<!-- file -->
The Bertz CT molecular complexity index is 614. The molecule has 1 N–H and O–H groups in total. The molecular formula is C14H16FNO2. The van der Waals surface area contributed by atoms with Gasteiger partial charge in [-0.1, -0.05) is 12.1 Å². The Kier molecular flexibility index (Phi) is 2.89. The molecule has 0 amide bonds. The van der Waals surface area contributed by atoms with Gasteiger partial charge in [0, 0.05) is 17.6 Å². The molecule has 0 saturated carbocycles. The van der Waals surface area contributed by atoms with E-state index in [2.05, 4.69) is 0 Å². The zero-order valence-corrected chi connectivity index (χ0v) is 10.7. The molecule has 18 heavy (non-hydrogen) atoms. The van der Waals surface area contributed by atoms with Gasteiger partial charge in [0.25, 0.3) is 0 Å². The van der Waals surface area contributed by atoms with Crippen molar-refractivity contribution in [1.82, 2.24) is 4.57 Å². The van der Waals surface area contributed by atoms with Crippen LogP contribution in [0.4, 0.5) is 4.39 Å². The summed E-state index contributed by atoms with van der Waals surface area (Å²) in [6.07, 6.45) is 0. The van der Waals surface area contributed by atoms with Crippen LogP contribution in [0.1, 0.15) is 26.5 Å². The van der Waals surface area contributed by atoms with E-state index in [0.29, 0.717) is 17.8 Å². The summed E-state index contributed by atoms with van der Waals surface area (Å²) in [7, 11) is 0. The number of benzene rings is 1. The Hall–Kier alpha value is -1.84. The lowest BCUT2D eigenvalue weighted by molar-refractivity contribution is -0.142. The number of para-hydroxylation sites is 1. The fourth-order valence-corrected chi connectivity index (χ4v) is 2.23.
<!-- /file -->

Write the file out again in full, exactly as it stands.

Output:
The Bertz CT molecular complexity index is 614. The molecule has 1 N–H and O–H groups in total. The molecular formula is C14H16FNO2. The van der Waals surface area contributed by atoms with Gasteiger partial charge in [-0.1, -0.05) is 12.1 Å². The Kier molecular flexibility index (Phi) is 2.89. The molecule has 0 amide bonds. The van der Waals surface area contributed by atoms with Gasteiger partial charge in [0, 0.05) is 17.6 Å². The molecule has 0 saturated carbocycles. The van der Waals surface area contributed by atoms with E-state index in [2.05, 4.69) is 0 Å². The zero-order valence-corrected chi connectivity index (χ0v) is 10.7. The molecule has 18 heavy (non-hydrogen) atoms. The van der Waals surface area contributed by atoms with Gasteiger partial charge in [0.25, 0.3) is 0 Å². The van der Waals surface area contributed by atoms with Crippen molar-refractivity contribution in [1.82, 2.24) is 4.57 Å². The van der Waals surface area contributed by atoms with Crippen LogP contribution in [0.4, 0.5) is 4.39 Å². The summed E-state index contributed by atoms with van der Waals surface area (Å²) in [6.07, 6.45) is 0. The van der Waals surface area contributed by atoms with Crippen LogP contribution in [0.1, 0.15) is 26.5 Å². The van der Waals surface area contributed by atoms with E-state index in [0.29, 0.717) is 17.8 Å². The summed E-state index contributed by atoms with van der Waals surface area (Å²) in [7, 11) is 0. The number of benzene rings is 1. The Hall–Kier alpha value is -1.84. The lowest BCUT2D eigenvalue weighted by molar-refractivity contribution is -0.142. The number of para-hydroxylation sites is 1. The fourth-order valence-corrected chi connectivity index (χ4v) is 2.23.